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by Bianca Laureano

There’s been a lot of virtual attention towards a young 14 year-old Black woman from Alabama who was videotaped providing oral sex to her ex-boyfriend at their high school. As a Maryland native, this story being centered in Baltimore, hits home and remains enraging. Before I share more about this event, I want to share that two of the young men who participated in creating this video (which the young woman did NOT consent to) and then posted to the internets, have been arrested and the young woman has reportedly changed schools.

The young woman involved (and I’m purposefully not mentioning her name for many reasons, one she’s a minor, two she doesn’t need do a search and find this post about her, and three, it’s not important at this time) did not consent to having the video of her actions posted on the web. It’s unclear if she even consented to having the encounter videotaped, but what is clear is she is hurting, harassed, threatened, targeted, taunted, and isolated. To my knowledge the video is no longer available where it was originally posted (and I did not go searching for the video), however, some news outlets do have the video and use it when reporting on the story and blur out the images.  In addition, one online site asked their readers (about 10,000 responded) if they would watch the video and 75% said they would! Unfortunately, there is still an interest in watching this encounter. Lots of conversations around cyber-bullying child pornography, and even sexting have emerged.

Youth responses
I have a love hate relationship with social media and situations such as this is one of those reasons. This is also a reason why some folks are against Net Neutrality (something I’ve encouraged us to consider and even support). Now,  opponents of net neutrality would tell me there must be more of a social responsibility and accountability of some of these online spaces that host user content. I don’t think this is such a negative thing, however, how this is implemented is essential to understand and examine.

What I have seen are many youth responding to this situation in specific ways. There are folks who are clearly in support of the younsg woman and asking folks to stop harassing  and bullying her. Then there are youth who are creating media of their own and posting it about the young woman (and no I’m not linking to any of them on purpose). Part of the cyber-bullying this young Black woman is experiencing is videos made of her, people reacting to watching the video, several young men (many of Color) creating raps, her first and last name becoming a verb, songs about the young woman, and even adults blaming her for her actions saying “she knew what would happen” and “she chose to perform this act.”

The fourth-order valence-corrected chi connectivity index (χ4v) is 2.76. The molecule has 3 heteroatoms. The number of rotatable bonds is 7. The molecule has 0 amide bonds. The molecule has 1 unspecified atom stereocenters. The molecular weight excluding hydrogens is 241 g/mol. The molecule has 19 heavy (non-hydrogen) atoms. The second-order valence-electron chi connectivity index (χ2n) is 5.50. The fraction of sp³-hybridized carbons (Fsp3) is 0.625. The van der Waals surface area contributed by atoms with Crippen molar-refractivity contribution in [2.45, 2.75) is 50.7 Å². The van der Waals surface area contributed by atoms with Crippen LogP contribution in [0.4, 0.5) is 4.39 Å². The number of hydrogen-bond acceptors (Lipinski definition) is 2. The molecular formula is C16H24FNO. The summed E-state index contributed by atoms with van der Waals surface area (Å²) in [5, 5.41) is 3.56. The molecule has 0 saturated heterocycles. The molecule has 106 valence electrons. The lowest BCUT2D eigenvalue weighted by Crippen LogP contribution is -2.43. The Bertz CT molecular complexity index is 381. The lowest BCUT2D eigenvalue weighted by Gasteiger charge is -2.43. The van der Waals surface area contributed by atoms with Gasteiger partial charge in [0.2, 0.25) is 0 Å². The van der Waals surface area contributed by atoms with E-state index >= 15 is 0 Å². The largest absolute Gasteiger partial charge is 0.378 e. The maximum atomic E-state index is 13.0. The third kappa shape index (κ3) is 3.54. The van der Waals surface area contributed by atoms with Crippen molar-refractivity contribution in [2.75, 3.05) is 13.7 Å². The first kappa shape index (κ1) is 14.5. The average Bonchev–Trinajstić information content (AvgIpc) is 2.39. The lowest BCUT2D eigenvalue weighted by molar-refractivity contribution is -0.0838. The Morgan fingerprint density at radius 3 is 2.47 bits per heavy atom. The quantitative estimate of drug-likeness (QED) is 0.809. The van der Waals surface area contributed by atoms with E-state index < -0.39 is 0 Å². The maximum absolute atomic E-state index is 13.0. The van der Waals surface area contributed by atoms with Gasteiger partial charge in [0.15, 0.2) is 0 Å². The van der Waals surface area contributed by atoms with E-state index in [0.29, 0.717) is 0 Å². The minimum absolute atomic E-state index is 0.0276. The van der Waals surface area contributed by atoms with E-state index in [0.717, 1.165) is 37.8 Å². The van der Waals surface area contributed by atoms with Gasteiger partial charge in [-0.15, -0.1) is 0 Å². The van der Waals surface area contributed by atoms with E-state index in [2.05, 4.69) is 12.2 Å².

It troubles me because we still are in a society where people are UNCLEAR about what consent includes, what it means to obtain consent from someone, and what it means to violate someone and not obtain consent. I find it troubling that adults are blaming this young woman for experiencing bullying, threats, isolation because of her choice to perform oral sex. This sends many messages, one which is shaming of young women, women of Color in being sexual. Shaming folks has rarely ever had positive outcomes for all people involved, including especially the person it is targeted towards. People think they may be “helping,” or “just sharing their opinion,” or “stating the facts,” when in fact they are essentially rape apologists claiming “she asked for it” and “it’s her fault she is being treated” poorly. These are the same things we hear from people who blame victims and survivors of rape and sexual assault.

Sexting
I know that many of you don’t even think of sexting, instead maybe you think of seeing or sending naked pictures to other folks in your cell phone. Well, the legal term for that which older folks (who also participate in this activity) have come up for is sexting. I’ve shared some of the historical background that is connected to the legislation of sexting and how it is a crime before.  I want to be clear that if you or someone you know is under 18 years old and things like this come into your cell phone/handheld device this will be considered a crime. If you are the person sending it you are the person who is considered doing the crime, the perpetuator. If you need or want more information on sexting check out my last article on the topic. Don’t think that just because you don’t know the rules/laws that they don’t apply to you, make sure these are clear and be careful! It’s part of the responsibility that comes with this type of technology today.